This leads me into one last point that I haven't spent enough time on. The name of the system is Guardian RT. The RT stands for real time. Of course we know it isn't, but it is close enough. Even though the data is delayed by as much as five minutes, it lets you take action in real time. Think about that. No, really think about it. Is a test strip real time? No, it is slice in real time. That's not the same. I've come to appreciate that the most powerful element of the entire system is the recent history that can be accessed by checking your now, then scrolling backwards a few clicks.

Tonight, two hours post sugar-free Klondike Bar: 104 now and going back wards: 104, 104, 105, 106, 108. Dropping, but slowly. According to the pump the IOB is 0.4 units. Looks like we are cleared for landing! (In bed that is).

2 Comments:

Blogger Scott K. Johnson said...

Hey Wil!

I too do a wake up test and usually a breakfast test too. I too see a lot of change in that first piece of the morning.

I'm not a morning person, and if left to my own decisions I would sleep in every day until 10am at least.

I believe that my body is dumping out all kinds of "get up and get moving" hormones after that damn alarm goes off and I start moving around.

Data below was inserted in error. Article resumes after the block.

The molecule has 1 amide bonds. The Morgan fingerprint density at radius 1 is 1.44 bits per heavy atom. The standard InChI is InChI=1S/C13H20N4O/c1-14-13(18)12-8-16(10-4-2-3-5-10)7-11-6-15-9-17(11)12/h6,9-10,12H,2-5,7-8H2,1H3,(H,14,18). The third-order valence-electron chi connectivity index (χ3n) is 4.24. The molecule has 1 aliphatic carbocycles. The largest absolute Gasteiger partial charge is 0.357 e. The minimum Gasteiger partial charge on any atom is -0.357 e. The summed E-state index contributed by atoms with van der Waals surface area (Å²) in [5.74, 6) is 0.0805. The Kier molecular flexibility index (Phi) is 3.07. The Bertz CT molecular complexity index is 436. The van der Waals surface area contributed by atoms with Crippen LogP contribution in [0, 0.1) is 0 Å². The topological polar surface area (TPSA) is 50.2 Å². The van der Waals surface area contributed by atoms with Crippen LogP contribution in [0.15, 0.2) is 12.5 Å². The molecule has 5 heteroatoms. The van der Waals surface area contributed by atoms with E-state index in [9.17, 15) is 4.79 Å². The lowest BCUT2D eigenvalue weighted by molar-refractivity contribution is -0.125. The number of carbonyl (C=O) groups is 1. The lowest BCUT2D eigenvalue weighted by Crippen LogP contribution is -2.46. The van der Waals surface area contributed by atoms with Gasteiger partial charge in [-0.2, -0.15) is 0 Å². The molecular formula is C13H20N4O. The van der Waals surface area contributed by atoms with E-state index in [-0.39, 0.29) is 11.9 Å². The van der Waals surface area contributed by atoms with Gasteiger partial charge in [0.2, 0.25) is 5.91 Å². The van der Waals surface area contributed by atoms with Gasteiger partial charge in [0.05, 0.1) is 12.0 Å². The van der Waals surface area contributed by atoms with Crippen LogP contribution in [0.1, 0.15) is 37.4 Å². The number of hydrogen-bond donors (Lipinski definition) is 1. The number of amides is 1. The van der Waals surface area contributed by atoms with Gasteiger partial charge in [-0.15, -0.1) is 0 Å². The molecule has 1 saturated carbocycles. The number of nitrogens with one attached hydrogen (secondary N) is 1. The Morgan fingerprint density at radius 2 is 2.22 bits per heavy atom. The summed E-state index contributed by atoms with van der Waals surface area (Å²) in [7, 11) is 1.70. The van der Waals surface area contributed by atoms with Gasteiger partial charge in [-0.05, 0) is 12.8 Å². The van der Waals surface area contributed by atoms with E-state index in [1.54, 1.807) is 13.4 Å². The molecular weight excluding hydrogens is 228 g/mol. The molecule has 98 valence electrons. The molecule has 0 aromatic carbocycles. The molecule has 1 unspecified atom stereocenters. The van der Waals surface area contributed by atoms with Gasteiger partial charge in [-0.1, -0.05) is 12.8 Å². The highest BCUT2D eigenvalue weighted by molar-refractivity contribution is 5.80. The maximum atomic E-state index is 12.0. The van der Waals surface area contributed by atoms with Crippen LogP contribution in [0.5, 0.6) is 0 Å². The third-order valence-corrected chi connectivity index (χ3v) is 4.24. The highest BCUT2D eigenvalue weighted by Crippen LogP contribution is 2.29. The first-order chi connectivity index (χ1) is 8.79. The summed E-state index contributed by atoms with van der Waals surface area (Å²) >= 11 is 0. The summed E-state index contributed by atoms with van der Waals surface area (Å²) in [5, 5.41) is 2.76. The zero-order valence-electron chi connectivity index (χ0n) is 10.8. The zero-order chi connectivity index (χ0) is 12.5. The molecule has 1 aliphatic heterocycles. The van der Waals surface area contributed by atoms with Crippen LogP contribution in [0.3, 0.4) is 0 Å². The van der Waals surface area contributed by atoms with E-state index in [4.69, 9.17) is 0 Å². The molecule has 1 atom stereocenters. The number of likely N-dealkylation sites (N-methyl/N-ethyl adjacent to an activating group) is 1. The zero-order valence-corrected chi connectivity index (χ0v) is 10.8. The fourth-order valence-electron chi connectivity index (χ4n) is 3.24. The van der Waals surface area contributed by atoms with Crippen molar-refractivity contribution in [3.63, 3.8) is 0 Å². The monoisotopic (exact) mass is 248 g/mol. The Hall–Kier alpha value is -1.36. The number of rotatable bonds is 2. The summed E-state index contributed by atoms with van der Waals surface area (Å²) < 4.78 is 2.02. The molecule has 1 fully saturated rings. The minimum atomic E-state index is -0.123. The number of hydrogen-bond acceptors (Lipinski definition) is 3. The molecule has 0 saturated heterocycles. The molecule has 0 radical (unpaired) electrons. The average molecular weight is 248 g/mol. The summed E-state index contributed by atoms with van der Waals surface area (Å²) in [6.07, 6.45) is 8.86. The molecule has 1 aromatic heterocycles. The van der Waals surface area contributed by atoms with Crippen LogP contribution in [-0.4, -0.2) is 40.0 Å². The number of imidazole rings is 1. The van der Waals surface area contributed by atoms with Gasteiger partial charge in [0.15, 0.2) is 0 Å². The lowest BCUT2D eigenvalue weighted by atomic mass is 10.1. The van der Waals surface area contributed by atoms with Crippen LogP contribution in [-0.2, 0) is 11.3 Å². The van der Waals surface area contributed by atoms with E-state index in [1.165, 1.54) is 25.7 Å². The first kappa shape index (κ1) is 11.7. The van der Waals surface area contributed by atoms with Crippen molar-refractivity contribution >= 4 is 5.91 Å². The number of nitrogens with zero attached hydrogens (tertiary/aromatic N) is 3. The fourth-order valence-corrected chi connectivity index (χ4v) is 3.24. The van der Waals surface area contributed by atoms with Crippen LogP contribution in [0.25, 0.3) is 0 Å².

If I skip breakfast it really makes things weird. Seems like I need that first meal and insulin dose to get me off on the right foot.

So, to make a long comment a little longer, I do a wake up poke and a pre-breakfast poke too.

I'm curious as to what the CGMS system shows once you wake up? Do you notice a spike in BG values?

That's really great to hear about things moving in the right direction. I think you are treating your diabetes in a much different fashion - proactive rather than reactive - which will make a HUGE difference in your overall therapy.

I'm excited to see this stuff mature, and I'm soo tempted to go rob a bank or something so I can join the club. Again, your blog, and your willingness to share your everyday life with this is so valuable - thank you!

10:05 AM  
Blogger George said...

First off I wanted to tell you how much i enjoy reading your Blog each day. I look forward to when the West Coast has a place to pick up a "girl" like yours.
Second, we taught our kids, "Guide me through the Stary Night and wake me with the sunshine bright." a much better ending to that prayer. It always freaked me out as a kid!
Anyhow, Thanks so much for the Blog, it is always interesting, well written, and very entertaining.

2:23 PM